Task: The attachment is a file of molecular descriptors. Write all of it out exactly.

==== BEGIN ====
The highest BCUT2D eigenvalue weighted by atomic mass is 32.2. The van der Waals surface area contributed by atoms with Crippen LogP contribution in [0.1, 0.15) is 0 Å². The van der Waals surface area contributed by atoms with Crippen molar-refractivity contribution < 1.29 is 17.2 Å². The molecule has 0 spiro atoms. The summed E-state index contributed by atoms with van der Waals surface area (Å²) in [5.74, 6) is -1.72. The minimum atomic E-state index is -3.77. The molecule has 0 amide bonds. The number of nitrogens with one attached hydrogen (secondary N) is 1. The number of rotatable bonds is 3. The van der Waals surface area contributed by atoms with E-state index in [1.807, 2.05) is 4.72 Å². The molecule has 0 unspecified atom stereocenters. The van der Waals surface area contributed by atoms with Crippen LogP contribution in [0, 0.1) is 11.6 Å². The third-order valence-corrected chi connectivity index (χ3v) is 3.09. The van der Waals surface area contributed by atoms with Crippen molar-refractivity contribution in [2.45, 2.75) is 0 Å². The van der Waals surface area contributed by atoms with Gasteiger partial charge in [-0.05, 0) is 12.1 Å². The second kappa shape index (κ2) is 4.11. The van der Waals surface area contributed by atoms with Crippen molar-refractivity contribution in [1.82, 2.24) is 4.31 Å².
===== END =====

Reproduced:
The highest BCUT2D eigenvalue weighted by atomic mass is 32.2. The van der Waals surface area contributed by atoms with Crippen LogP contribution in [0.1, 0.15) is 0 Å². The van der Waals surface area contributed by atoms with Crippen molar-refractivity contribution < 1.29 is 17.2 Å². The molecule has 0 spiro atoms. The summed E-state index contributed by atoms with van der Waals surface area (Å²) in [5.74, 6) is -1.72. The minimum atomic E-state index is -3.77. The molecule has 0 amide bonds. The number of nitrogens with one attached hydrogen (secondary N) is 1. The number of rotatable bonds is 3. The van der Waals surface area contributed by atoms with E-state index in [1.807, 2.05) is 4.72 Å². The molecule has 0 unspecified atom stereocenters. The van der Waals surface area contributed by atoms with Crippen LogP contribution in [0, 0.1) is 11.6 Å². The third-order valence-corrected chi connectivity index (χ3v) is 3.09. The van der Waals surface area contributed by atoms with Crippen molar-refractivity contribution in [2.45, 2.75) is 0 Å². The van der Waals surface area contributed by atoms with Gasteiger partial charge in [-0.05, 0) is 12.1 Å². The second kappa shape index (κ2) is 4.11. The van der Waals surface area contributed by atoms with Crippen molar-refractivity contribution in [1.82, 2.24) is 4.31 Å².